DISCUSSION

Ganglia are localized, tense but often painless cystic swellings containing clear gelatinous fluid. They often communicate with and are always adjacent to a tendon sheath or the capsule of a joint. Their origin is uncertain, but they are probably caused by myxoid degeneration of fibrous tissue of capsule, ligaments and retinaculae. It consists of an outer fibrous coat and an inner synovial lining.[1] They occur singly but may be unilocular or multilocular. Ganglia is more common in women and often occurs between second and third decades (70%). Those occurring at distal interphalangeal (DIP) joints are associated with osteoarthritis and occur at older age. Spontaneous resolution is seen in 80% of children.

Ganglia are frequently located in the hand and wrist and less often in the ankle, foot and knee. In hand, 60-70% of all ganglia occur over scapholunate ligament. Nearly 20% of them present over volar aspect of wrist crease between flexor carpi radialis and abductor pollicis longus at the scaphotrapezoid joint.[2,3] There may be scapholunate diastasis that may persist even after excision.

Clinically, they present as slow growing localized swellings with mild aches. They are smooth, spherical and semi fluctuant to firm in consistency, with positive transillumination. They become more prominent on flexing the wrist. The extent of cyst and direction of pedicle can be well made out on compressing the cyst.[4]

Ganglia of the wrist may have a variable appearance on sonography like the presence of lobulations, well defined margins, internal echoes, and septations. Small ganglion cysts often appear hypoechoic without posterior acoustic enhancement, not appearing as simple cysts.[5]

Various management modalities are available. Simple technique of aspiration with a short beveled wide bore needle has been tried, with about 60% recurrence within 3 months.[6] Repeated aspirations gave 85% success rate. Many patients gave up the procedure during follow ups. Clay and Clement performed a radical excision of wrist ganglia by excising attachments up to scapholunate ligament. But this technique was associated with persistence of discomfort and recurrence with joint instability in one patient.[7] Regardless of whether the ganglion is removed via open surgery or arthroscopic excision, when a stalk is visualized, it should be completely removed, or the cyst should be removed at the origin to reduce the risk of recurrence. A recurrence rate of 13-40% has been observed following removal of entire cysts.[8]

A volar ganglion cyst is much more likely to recur than a dorsal ganglion cyst and care must be taken to protect the radial and ulnar neurovascular bundles because radial artery laceration is the most common vascular complication in volar carpal excision of ganglia. There was evidence of nerve damage to the superficial branch of the radial nerve and to the palmar cutaneous branch of the median nerve.[8] In open and arthroscopic procedures, wrist stiffness is the most common postoperative complication, along with infection, decreased motion, and ligament instability in open especially of the scapholunate ligament.[911] Arthroscopic resection of volar ganglion of wrist has been done with comparable results. In some, cyst wall was not removed and wide stalk has been left behind. The average operative time for such cases have been 55 minutes.[12] Even then, few recurrences have occurred. Rizzo reported stiffness in 25% of patients and required up to 8 weeks of occupational therapy to regain maximal function.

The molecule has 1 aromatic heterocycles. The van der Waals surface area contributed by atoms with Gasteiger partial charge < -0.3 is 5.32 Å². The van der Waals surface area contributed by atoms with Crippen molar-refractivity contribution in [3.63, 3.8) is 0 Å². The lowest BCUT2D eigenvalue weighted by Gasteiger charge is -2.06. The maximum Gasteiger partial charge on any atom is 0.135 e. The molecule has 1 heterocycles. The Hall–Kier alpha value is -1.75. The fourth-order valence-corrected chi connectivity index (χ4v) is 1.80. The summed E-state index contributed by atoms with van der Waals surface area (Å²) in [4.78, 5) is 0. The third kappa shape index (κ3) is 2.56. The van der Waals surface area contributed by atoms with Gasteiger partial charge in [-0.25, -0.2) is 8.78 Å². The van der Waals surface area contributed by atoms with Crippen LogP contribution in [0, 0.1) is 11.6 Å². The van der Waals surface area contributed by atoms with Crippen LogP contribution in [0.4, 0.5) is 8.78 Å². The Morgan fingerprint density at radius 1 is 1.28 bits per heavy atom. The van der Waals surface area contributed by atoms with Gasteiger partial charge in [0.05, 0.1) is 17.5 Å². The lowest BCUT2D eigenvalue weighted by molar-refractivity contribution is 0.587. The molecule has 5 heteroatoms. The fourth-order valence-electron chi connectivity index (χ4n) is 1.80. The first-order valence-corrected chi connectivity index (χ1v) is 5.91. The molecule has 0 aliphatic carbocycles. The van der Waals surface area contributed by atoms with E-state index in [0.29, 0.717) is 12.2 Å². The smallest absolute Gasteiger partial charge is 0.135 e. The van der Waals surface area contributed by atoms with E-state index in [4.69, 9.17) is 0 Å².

Local steroid infiltration in ganglion has shown satisfactory results in adults as well as in children.[14,15] Hyaluronidase also has been used to improve liquefaction in the cysts.[16,17] Steroids probably arrest the secretions from mesenchymal cells at the cyst wall. In our series evacuation of gelatinous fluid resulted in complete emptying of cyst cavity. Instilled triamcinolone, because of it's close contact with mucin secreting epithelium, leads to cessation of secretion of gelatinous fluid.

CONCLUSION

We have evaluated a simple, noninvasive, safe and effective method of treatment for this common condition. This double dart procedure is scarless and therefore easily acceptable to patients. The absence of side effects such as wrist stiffness, joint instability or pain is an added advantage.

Footnotes

Source of Support: Nil

Conflict of Interest: None declared.

REFERENCES

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Articles from Journal of Cutaneous and Aesthetic Surgery are provided here courtesy of Medknow Publications